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Where to Now? Shifting Regional Dynamics and Cultural Production in North Africa and the Middle East

Alex Dika Seggerman
1 June 2016

What are the urgent questions affecting cultural production in and around North Africa and the Middle East?


As a historian of nineteenth- and twentieth-century Middle Eastern art, I am concerned with the urgent questions facing cultural production as well as those facing histories of cultural production. My response below reflects that concern.


Who owns heritage?


Recent political, military, and market upheavals in the Middle East and North Africa have disrupted the twentieth-century artistic institutions that had previously preserved regional cultural heritage. The 'Arab Spring' dismantled state institutions, exposing their fissures, while the rise of Gulf capital has increased the value of modern and contemporary art production from the region. As a result, art from twentieth-century cultural centres like Casablanca, Cairo and Damascus steadily flows towards Dubai, Sharjah, and Doha. In the wake of collapsed Syrian sovereignty, ISIS violently and systematically obliterates all eras of cultural heritage, while the international media focuses on its destruction of 'classical' (read: Western) sites like Palmyra. These shifts raise urgent questions, including: How are capitals in the Gulf rationalizing their status as inheritors of twentieth-century Arab art? How can Euro-America feel responsible for protecting its Hellenistic cultural heritage while simultaneously refusing to aid millions of refugees? Who is responsible for protecting and preserving this heritage and its people?


Who decides?


In light of these upheavals, we must stop to ask: who decides what constitutes heritage? These decisions often result from transnational economic, political, and military power – not from the communities that originally produced those cultural objects. Art-activists have 3D printed Nefertiti's bust, an object housed at the Egyptian Museum of Berlin but annually cited for return to Egypt. Technologies like these increase access to masterpieces, while marginalized artworks literally decompose in the basements of regional state institutions. Gulf art museums and foundations collect modern and contemporary art from the Arab world, but the political, economic, and religious restrictions of these monarchies necessarily influence collecting practices. Meanwhile, Euro-American academia's "global turn" profits in this system, diversifying its disciplines to attract a global elite to pay full tuition at its universities. The ultimate decisions about what is preserved and where it is preserved has shifted to centres outside the cultures that originally made the objects, replicating Nefertiti's original dilemma.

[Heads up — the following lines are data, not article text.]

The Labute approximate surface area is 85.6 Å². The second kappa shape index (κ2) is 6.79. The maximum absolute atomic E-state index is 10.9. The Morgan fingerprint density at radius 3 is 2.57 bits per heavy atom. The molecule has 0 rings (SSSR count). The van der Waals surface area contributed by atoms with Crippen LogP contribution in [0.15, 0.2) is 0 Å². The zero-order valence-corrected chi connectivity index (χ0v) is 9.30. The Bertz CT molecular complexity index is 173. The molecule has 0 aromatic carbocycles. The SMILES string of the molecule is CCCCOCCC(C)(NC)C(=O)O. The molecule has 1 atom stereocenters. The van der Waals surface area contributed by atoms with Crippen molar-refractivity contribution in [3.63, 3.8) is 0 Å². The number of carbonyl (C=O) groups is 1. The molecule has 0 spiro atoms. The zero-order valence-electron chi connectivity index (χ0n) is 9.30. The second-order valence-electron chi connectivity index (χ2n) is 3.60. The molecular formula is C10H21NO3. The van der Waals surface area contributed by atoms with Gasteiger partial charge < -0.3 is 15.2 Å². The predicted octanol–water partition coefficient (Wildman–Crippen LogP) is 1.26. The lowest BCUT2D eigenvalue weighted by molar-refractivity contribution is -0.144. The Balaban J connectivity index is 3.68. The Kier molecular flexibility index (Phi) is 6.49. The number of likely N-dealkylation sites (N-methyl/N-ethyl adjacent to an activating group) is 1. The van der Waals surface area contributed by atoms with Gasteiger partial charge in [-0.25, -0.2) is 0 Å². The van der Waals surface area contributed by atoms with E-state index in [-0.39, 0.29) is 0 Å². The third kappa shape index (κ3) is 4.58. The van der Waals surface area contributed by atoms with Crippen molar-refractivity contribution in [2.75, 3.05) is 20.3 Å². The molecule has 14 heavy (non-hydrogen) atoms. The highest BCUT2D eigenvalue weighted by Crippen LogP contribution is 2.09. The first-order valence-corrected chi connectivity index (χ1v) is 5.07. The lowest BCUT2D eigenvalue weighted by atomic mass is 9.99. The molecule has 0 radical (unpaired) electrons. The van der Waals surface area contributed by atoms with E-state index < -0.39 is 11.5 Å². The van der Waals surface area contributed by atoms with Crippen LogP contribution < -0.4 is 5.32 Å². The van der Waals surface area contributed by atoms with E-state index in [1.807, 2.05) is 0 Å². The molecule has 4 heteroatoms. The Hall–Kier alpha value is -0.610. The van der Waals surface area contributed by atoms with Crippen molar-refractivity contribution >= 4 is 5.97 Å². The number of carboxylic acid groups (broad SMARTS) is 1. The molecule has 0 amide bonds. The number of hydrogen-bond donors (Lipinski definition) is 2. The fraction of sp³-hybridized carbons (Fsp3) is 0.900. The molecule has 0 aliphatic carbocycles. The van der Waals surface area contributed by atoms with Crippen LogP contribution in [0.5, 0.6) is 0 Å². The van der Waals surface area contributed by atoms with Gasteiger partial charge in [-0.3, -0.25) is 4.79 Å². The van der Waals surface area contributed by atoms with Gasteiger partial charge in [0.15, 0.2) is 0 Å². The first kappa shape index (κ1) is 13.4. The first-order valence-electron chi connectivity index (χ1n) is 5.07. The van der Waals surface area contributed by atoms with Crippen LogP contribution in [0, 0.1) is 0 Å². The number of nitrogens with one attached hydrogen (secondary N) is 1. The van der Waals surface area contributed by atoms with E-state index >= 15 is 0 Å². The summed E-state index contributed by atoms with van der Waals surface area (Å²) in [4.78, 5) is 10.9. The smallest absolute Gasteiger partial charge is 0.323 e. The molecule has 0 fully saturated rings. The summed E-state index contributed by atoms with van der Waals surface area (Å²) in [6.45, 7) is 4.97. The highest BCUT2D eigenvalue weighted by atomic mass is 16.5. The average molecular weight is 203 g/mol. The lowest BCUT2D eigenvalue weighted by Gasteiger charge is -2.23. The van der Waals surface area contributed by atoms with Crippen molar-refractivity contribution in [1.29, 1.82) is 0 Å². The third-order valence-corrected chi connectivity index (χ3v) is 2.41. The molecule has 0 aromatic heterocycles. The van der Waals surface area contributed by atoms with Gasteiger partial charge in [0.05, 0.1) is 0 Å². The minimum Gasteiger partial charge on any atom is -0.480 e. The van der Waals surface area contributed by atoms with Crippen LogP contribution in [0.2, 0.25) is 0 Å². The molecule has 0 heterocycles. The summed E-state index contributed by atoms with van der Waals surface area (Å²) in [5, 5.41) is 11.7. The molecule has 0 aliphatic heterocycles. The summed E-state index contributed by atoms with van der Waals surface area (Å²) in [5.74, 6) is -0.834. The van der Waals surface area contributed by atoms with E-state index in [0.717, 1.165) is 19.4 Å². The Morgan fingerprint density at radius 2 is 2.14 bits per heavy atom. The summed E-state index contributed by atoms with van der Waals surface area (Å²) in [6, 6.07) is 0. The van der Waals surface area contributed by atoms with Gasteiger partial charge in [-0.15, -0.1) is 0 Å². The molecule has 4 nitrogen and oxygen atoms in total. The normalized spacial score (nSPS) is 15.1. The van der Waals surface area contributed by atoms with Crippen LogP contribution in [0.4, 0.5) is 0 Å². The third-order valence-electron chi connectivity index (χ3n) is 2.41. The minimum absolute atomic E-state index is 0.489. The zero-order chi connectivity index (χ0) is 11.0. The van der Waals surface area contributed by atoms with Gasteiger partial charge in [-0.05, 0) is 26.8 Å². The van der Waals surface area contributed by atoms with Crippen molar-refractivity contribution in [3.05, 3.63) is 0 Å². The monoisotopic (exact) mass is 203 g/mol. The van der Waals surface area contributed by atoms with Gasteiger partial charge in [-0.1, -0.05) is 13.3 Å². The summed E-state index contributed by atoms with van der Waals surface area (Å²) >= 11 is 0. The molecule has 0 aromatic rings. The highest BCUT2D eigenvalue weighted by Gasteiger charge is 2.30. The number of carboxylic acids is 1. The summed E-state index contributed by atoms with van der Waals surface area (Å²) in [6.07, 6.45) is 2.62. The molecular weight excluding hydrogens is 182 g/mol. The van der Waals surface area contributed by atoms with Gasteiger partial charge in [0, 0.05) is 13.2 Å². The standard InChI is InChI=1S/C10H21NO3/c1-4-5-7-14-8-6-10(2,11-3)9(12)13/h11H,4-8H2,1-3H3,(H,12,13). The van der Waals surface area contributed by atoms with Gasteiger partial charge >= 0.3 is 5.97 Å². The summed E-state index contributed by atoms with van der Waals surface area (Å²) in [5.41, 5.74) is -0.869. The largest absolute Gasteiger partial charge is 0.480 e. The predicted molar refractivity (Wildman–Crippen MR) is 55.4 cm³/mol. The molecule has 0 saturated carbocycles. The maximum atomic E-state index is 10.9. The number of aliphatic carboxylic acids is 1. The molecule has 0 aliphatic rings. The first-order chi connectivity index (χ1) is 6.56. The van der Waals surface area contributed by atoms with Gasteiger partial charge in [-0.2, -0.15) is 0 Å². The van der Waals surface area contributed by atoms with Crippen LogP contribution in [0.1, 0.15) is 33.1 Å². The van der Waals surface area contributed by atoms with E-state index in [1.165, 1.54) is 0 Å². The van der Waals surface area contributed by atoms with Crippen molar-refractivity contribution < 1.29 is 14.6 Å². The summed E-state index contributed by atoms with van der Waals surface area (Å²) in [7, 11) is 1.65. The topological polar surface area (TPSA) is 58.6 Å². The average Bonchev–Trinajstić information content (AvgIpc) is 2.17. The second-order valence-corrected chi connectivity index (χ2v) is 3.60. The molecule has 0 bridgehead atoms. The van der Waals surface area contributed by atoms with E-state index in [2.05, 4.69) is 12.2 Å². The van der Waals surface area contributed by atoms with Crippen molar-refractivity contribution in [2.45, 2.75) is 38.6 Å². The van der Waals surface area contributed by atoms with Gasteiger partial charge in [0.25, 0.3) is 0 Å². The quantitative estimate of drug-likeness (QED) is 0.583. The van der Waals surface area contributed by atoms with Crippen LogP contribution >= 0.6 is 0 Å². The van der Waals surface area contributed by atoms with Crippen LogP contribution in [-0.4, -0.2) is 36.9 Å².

How do we react?


Once we have recognized the profound economic and political impact on art circulation and preservation in the region, and the complicated multi-national network that supports that circulation, how should we react? As producers of culture or cultural historians, how much of this system must we acknowledge in our own work? Who is ultimately responsible for acknowledging the system of capital that affects cultural production? And, finally, is it possible to counter-act the system while still make a living within it?

Alex Dika Seggerman

is currently the Five College Mellon Postdoctoral Fellow in Islamic Art at Smith College and Hampshire Colleges, located in Northampton, Massachusetts, USA. She received her BA from Columbia University in 2005 and her PhD from Yale University in 2014. In 2011-12, she conducted dissertation fieldwork as a pre-doctoral fellow at the American Research Center in Egypt. She is currently working on her book project, Reawakening Modernism: Art in Egypt 1879–1967, which traces the development of the modern art movement in Egypt from the late-nineteenth century into the mid-twentieth century. She published an article on modern Egyptian sculptor Mahmoud Mukhtar in the World Art journal in 2014.

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